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1 big thing: Trudeau back under a cloud

Trudeau walks to a press conference on the SNC case. Photo: Lars Hagberg/AFP/Getty Images

Prime Minister Justin Trudeau of Canada got some bad news at a very bad time.

The big picture: Trudeau was already in danger of losing October's general election — polls show his Liberals in a dead heat with the Conservatives. Yesterday, the biggest scandal of his tenure burst back into the spotlight.

Flashback: The scandal began in February with a Globe and Mail report that Trudeau’s aides pressured Canada’s former attorney general to cut a deal with SNC-Lavalin. The engineering giant faced corruption charges over past dealings with the Gadhafi regime in Libya.

  • The minister in question, Jody Wilson-Raybould, had been demoted and later resigned. More resignations followed the news. The ensuing uproar was disastrous for Trudeau’s reputation, but slowly faded to the background.
  • That was until Canada’s ethics commissioner ruled yesterday that Trudeau violated ethics regulations by intervening in the case.
  • Trudeau insists that he was merely “standing up for Canadians' jobs.” It's true that many were at stake; if convicted, SNC-Lavalin would have been banned from government contracts for 10 years.
  • But that argument didn’t convince voters back in February, when the Liberals “lost about 10–12 points almost overnight,” says Darrell Bricker of Ipsos Public Affairs.

Why it matters: Bricker says the SNC-Lavalin affair is now the dominant issue in a campaign that will ultimately be a referendum on Trudeau.

"The No. 1 asset that the Liberals have going for them is Justin Trudeau. He is their brand. It’s not a great place to be starting an election campaign from.”

The flipside: Trudeau’s main opponent, former parliamentary speaker Andrew Scheer, is hoping to capitalize. He called Trudeau's actions "unforgivable."

  • Scheer cuts a low profile. While his proposals so far have been relatively moderate, Bricker says, “there’s a lack of awareness about who he is or what he stands for.”
  • “The narrative the Liberals are pushing hard is that he becomes ‘Trump North,’ or more accurately Doug Ford at the federal level.” Ford is the populist, right-wing, and deeply controversial premier of Ontario.

What to watch: While Scheer’s political identity is still taking shape, Trudeau’s has been called into question.

  • “If there’s a word that describes the last 4 years and Justin Trudeau’s performance, I think generally that would be ‘disappointment,’” Bricker says.
  • The big question, Bricker continues, is whether the scandal is already "factored in" for voters. If so, Trudeau’s skills as a campaigner put him in a strong position to win. If not, "he’s in really big trouble.”

The bottom line: Bricker says the rock star image — magazine covers, viral videos — that Trudeau projects globally was embraced by Canadians 4 years ago. Now, many view him as out of touch or unserious.

"The picture is the same. He’s always done the same thing. What’s changed is how people look at him now."
2. Today's headlines

Illustration: Lazaro Gamio/Axios

1. Prime Minister Benjamin Netanyahu today switched gears, under pressure from President Trump, and banned Reps. Ilhan Omar (D-Minn.) and Rashida Tlaib (D-Mich.) from entering Israel over their support for the BDS movement to boycott Israel.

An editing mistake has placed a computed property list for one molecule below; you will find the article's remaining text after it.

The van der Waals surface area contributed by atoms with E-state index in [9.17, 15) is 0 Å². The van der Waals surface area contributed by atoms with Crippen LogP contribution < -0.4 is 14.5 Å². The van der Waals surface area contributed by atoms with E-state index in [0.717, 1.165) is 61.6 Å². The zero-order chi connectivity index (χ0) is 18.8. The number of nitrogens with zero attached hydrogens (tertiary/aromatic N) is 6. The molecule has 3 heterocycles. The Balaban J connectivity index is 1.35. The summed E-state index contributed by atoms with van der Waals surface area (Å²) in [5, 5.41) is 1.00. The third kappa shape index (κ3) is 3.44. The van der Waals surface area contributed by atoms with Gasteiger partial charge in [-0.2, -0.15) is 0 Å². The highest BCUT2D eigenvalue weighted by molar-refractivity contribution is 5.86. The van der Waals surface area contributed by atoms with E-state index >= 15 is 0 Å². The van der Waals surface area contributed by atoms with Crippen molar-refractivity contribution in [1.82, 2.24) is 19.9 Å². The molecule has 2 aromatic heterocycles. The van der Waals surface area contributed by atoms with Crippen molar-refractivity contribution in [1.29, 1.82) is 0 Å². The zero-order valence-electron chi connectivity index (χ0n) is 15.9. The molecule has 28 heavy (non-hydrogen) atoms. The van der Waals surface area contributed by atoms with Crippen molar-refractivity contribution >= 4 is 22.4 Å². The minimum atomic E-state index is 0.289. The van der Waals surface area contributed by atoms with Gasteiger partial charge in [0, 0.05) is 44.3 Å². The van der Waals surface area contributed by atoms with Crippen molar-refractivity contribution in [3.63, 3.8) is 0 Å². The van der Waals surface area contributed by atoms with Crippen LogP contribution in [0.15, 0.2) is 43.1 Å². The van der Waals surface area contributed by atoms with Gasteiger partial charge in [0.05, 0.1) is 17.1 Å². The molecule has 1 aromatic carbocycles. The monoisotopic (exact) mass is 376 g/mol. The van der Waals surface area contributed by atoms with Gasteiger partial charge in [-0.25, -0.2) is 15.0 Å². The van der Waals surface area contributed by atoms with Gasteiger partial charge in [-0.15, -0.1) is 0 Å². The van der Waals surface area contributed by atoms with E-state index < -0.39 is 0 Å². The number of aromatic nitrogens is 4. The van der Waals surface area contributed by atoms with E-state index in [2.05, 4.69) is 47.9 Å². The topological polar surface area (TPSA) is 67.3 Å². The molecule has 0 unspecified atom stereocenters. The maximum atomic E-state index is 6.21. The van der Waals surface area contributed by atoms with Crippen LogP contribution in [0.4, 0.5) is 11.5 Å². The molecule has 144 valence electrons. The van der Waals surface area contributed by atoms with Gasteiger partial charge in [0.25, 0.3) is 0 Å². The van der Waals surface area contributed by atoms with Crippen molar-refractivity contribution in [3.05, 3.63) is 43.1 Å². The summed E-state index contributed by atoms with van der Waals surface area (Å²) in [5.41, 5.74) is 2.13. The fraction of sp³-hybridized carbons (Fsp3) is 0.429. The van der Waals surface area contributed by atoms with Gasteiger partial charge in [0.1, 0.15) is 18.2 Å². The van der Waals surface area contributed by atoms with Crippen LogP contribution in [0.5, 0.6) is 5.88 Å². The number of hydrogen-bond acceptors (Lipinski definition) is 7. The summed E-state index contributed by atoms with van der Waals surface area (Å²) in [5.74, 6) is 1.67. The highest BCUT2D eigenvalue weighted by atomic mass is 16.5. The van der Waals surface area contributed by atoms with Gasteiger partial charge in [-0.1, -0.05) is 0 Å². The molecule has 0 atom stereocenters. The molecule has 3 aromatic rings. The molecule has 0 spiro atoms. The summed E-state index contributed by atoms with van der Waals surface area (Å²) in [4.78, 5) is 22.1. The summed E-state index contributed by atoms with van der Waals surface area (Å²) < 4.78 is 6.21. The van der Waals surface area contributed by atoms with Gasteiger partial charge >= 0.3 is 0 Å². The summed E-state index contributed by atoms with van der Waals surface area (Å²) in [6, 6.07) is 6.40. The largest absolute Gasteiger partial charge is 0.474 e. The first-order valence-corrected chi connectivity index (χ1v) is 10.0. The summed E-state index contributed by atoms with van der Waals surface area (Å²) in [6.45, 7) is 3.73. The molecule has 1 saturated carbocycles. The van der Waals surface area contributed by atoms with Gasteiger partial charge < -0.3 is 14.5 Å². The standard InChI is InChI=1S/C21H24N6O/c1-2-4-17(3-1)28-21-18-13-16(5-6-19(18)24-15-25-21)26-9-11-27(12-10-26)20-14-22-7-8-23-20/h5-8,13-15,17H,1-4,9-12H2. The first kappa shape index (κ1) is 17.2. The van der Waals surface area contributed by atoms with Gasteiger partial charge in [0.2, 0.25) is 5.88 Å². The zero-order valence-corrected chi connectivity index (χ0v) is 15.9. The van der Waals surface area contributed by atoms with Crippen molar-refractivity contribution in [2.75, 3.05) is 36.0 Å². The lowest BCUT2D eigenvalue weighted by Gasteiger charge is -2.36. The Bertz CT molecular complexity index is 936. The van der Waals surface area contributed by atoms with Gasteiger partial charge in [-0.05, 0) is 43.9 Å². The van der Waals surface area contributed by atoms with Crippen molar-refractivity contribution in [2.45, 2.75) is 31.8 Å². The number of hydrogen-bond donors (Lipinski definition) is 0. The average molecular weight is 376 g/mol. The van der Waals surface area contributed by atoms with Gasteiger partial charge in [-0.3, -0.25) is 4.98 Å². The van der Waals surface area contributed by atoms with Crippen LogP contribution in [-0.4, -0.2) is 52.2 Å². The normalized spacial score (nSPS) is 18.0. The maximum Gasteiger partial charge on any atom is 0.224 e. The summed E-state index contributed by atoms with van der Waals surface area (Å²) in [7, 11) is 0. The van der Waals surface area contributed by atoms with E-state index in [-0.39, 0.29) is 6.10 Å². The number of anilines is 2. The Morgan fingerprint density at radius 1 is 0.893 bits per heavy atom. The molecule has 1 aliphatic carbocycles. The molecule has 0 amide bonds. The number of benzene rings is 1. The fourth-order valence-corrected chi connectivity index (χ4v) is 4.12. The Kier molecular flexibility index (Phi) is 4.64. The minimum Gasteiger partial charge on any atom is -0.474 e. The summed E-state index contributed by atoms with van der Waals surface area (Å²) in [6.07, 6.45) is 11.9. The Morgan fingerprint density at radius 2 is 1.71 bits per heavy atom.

• Netanyahu issued a statement claiming that the "sole purpose" of the congresswomen's trip was "to strengthen the boycott and delegitimize Israel."
  • Why it matters: This is an unprecedented moment that's deepening a split with the Democratic Party and could damage the long-term U.S.-Israel relationship, Axios contributor Barak Ravid writes.
  • Between the lines: "A month ago when Netanyahu decided to allow Omar and Tlaib into the country they already supported BDS and he knew it back then. There is only one reason for Netanyahu's backtracking today — the pressure from Donald Trump," Barak notes.

2. Rumblings of recession are everywhere today, including in Trump's tweets, but Axios' Dion Rabouin writes that the real warning about the global economy's dire health comes from Europe:

  • Germany is being decimated by the global downturn in manufacturing and trade that has weighed extensively on major exporting countries. The downturn is likely coming for other economies as well, experts say.
  • "Germany is a more export-oriented economy than even China, so in some respects it’s the canary in the coal mine," Milton Ezrati, chief economist at Vested, told Dion.

3. In a last-minute intervention, the U.S. Justice Department attempted to keep an oil tanker that was seized by British marines 6 weeks ago off Gibraltar from being returned to Iran.

  • Gibraltar, a U.K. territory, nonetheless ordered the ship released after receiving assurances it would not be used to transport oil to Syria.
  • The seizure of the ship prompted a crisis between the U.K. and Iran, which later seized a U.K.-flagged tanker. That standoff may now be easing.
3. Europe: Blocking Boris

Boris Johnson visits the Fusion Energy Research Centre at the Culham Science Centre on Aug. 8 in Abingdon, England. Photo: Julian Simmonds - WPA Pool/Getty Images

Three weeks into his premiership, Boris Johnson appears hellbent on fulfilling the promise that paved his path to Downing Street: delivering Brexit on Oct. 31, "do or die," Axios' Zach Basu writes:

  • There is no parliamentary majority for a no-deal Brexit, which carries potential consequences ranging from recession to drug shortages to the slaughter of millions of sheep.
  • That has Parliament, which returns from recess on Sept. 3, plotting ways to stop Johnson and the runaway Brexit train.

Option 1 is legislation forcing the government to seek another extension from the EU. But with no amendable Brexit bills on the agenda, MPs don't have a clear mechanism to pass binding legislation.

  • Johnson's top adviser, Dominic Cummings, has also suggested Johnson could suspend Parliament to get Brexit over the line.